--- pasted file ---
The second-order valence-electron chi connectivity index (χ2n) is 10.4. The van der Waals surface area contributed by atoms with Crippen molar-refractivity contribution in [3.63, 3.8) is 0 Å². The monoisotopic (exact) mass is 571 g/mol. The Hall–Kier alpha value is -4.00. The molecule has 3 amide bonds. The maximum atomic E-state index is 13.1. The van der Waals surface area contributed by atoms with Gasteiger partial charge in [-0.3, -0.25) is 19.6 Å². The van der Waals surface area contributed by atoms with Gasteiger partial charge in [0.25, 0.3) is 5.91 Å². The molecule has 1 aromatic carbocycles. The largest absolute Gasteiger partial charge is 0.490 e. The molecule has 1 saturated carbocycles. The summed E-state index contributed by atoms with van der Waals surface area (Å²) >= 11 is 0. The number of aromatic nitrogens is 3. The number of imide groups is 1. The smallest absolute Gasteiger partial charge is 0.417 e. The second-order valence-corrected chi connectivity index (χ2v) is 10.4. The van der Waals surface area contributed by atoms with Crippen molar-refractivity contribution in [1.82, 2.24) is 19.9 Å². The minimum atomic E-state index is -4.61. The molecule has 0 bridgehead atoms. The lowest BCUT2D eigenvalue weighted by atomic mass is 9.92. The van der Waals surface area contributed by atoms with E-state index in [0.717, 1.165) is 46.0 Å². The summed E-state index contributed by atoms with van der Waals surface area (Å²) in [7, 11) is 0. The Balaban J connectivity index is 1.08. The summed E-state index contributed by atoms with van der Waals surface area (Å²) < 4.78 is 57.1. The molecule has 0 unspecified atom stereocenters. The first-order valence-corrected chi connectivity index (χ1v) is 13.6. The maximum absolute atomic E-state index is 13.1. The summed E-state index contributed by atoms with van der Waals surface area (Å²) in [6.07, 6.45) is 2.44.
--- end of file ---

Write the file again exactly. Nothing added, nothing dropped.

The second-order valence-electron chi connectivity index (χ2n) is 10.4. The van der Waals surface area contributed by atoms with Crippen molar-refractivity contribution in [3.63, 3.8) is 0 Å². The monoisotopic (exact) mass is 571 g/mol. The Hall–Kier alpha value is -4.00. The molecule has 3 amide bonds. The maximum atomic E-state index is 13.1. The van der Waals surface area contributed by atoms with Gasteiger partial charge in [-0.3, -0.25) is 19.6 Å². The van der Waals surface area contributed by atoms with Gasteiger partial charge in [0.25, 0.3) is 5.91 Å². The molecule has 1 aromatic carbocycles. The largest absolute Gasteiger partial charge is 0.490 e. The molecule has 1 saturated carbocycles. The summed E-state index contributed by atoms with van der Waals surface area (Å²) >= 11 is 0. The number of aromatic nitrogens is 3. The number of imide groups is 1. The smallest absolute Gasteiger partial charge is 0.417 e. The second-order valence-corrected chi connectivity index (χ2v) is 10.4. The van der Waals surface area contributed by atoms with Crippen molar-refractivity contribution in [1.82, 2.24) is 19.9 Å². The minimum atomic E-state index is -4.61. The molecule has 0 bridgehead atoms. The lowest BCUT2D eigenvalue weighted by atomic mass is 9.92. The van der Waals surface area contributed by atoms with E-state index in [0.717, 1.165) is 46.0 Å². The summed E-state index contributed by atoms with van der Waals surface area (Å²) in [7, 11) is 0. The Balaban J connectivity index is 1.08. The summed E-state index contributed by atoms with van der Waals surface area (Å²) < 4.78 is 57.1. The molecule has 0 unspecified atom stereocenters. The first-order valence-corrected chi connectivity index (χ1v) is 13.6. The maximum absolute atomic E-state index is 13.1. The summed E-state index contributed by atoms with van der Waals surface area (Å²) in [6.07, 6.45) is 2.44.